For the first time in nearly 100 years, a total eclipse crossed the sky over the United States, unifying millions of spectators in one of the year’s most anticipated and now photographed events. The iconic images are everywhere -- mirrored eye-glassed faces staring up in unison and with mouths agape, children peering through homemade cereal box “eclipse viewers,” the moon and sun approaching, magically meeting, then parting.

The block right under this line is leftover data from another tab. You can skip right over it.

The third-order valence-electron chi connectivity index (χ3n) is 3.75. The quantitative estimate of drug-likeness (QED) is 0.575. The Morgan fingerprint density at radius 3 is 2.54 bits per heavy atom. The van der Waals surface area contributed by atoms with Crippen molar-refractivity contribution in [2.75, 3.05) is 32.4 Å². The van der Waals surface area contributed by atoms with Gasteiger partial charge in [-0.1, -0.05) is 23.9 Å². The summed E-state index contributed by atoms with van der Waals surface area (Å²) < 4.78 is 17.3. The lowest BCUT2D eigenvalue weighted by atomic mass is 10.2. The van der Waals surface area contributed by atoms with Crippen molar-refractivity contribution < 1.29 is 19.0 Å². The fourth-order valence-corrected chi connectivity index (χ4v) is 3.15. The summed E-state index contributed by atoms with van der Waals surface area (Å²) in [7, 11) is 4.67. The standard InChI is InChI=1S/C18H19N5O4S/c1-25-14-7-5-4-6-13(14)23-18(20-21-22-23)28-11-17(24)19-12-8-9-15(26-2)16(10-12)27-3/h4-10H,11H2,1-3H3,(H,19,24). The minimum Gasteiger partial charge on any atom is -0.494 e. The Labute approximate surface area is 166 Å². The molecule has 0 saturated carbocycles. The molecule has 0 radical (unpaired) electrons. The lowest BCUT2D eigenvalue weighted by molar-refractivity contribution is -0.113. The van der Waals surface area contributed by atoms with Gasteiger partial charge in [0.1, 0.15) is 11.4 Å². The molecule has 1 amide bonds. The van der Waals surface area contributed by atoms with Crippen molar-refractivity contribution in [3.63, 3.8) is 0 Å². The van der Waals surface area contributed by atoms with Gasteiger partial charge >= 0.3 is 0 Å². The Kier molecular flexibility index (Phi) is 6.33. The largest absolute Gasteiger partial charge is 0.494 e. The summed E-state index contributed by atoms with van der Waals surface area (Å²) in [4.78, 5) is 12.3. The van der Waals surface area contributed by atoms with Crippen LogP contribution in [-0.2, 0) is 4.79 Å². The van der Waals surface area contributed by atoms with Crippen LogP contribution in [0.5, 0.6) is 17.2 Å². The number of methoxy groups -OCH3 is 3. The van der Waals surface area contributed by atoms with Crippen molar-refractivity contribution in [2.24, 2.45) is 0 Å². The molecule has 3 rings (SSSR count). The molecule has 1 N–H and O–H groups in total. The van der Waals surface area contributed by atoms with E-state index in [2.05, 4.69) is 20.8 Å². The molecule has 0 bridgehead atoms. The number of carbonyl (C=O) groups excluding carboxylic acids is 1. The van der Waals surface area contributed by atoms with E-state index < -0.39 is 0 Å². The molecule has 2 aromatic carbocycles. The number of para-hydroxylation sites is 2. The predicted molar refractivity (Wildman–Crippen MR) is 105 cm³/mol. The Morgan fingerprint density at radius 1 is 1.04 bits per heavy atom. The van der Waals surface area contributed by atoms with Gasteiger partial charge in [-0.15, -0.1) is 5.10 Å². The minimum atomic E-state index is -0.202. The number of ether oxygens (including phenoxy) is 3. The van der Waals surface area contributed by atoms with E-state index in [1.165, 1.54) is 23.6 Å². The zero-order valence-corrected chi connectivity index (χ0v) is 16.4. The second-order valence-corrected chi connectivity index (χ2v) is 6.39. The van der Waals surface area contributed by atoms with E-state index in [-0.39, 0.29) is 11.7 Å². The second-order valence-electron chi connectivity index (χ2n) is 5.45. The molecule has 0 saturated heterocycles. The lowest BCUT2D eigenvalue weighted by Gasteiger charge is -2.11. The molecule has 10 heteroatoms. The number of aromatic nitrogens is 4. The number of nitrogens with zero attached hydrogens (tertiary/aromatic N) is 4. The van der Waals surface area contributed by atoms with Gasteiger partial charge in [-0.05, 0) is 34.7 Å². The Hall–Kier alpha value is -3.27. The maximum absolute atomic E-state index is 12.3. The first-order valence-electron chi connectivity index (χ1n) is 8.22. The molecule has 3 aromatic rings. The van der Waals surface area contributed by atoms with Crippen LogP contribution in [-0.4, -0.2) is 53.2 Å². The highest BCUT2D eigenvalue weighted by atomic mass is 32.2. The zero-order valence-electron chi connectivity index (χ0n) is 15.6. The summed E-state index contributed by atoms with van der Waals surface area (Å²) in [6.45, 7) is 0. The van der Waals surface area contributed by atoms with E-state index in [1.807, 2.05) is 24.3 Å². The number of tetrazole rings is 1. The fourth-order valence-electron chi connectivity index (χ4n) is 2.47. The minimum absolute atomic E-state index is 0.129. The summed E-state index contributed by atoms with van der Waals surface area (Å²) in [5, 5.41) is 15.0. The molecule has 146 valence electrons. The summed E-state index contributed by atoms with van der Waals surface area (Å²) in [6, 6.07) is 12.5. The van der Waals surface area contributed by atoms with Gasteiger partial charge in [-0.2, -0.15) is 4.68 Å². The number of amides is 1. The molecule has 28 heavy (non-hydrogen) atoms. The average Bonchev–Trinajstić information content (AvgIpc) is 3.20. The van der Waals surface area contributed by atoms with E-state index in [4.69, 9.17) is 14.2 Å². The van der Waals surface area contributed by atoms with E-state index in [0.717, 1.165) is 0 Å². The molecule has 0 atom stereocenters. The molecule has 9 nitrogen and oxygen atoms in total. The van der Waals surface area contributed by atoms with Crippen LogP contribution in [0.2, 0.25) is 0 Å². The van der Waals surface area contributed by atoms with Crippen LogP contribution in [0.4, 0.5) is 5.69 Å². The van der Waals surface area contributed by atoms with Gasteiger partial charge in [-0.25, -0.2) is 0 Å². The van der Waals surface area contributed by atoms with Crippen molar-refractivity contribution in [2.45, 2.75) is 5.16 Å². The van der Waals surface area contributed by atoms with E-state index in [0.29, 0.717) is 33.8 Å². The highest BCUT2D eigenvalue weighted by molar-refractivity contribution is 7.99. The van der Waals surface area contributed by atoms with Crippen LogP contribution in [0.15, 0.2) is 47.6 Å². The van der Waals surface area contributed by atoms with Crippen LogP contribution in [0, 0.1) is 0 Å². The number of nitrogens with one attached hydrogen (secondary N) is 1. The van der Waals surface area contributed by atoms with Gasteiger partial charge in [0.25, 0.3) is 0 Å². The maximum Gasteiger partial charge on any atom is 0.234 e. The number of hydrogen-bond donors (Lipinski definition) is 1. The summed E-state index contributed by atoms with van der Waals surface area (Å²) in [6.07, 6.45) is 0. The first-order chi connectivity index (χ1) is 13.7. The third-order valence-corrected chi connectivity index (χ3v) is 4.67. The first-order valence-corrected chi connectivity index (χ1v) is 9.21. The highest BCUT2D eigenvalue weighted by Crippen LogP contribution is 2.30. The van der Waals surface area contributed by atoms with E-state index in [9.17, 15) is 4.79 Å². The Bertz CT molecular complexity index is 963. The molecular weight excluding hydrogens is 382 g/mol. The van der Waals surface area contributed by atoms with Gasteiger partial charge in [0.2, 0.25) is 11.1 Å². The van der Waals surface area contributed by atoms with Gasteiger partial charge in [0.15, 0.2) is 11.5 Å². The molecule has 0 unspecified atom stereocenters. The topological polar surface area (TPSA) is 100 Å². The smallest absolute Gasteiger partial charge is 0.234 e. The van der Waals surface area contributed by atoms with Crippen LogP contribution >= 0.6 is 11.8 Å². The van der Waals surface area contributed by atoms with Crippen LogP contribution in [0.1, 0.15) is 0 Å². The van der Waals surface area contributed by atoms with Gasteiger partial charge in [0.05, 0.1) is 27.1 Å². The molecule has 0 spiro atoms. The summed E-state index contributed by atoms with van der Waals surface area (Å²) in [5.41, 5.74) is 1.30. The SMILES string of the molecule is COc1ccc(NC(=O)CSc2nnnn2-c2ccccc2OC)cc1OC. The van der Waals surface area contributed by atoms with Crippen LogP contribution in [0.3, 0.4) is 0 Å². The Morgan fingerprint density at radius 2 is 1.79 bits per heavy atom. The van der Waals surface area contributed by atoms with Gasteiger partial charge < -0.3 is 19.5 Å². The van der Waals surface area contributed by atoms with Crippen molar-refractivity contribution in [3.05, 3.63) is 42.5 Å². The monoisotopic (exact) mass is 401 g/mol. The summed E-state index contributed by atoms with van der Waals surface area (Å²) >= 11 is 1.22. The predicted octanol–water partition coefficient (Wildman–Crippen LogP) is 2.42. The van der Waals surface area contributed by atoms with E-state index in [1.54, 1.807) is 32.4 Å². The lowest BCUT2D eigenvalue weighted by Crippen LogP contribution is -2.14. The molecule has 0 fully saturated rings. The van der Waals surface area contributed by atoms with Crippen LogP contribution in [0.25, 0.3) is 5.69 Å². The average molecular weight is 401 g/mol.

For those with sight, it was, well, quite the sight. But what about for those who are blind or have low vision?
Staff members of the Carroll Center for the Blind in Newton experienced the eclipse using senses other than sight through a combination of braille, a printing process called thermoform, streaming radio and a new phone app.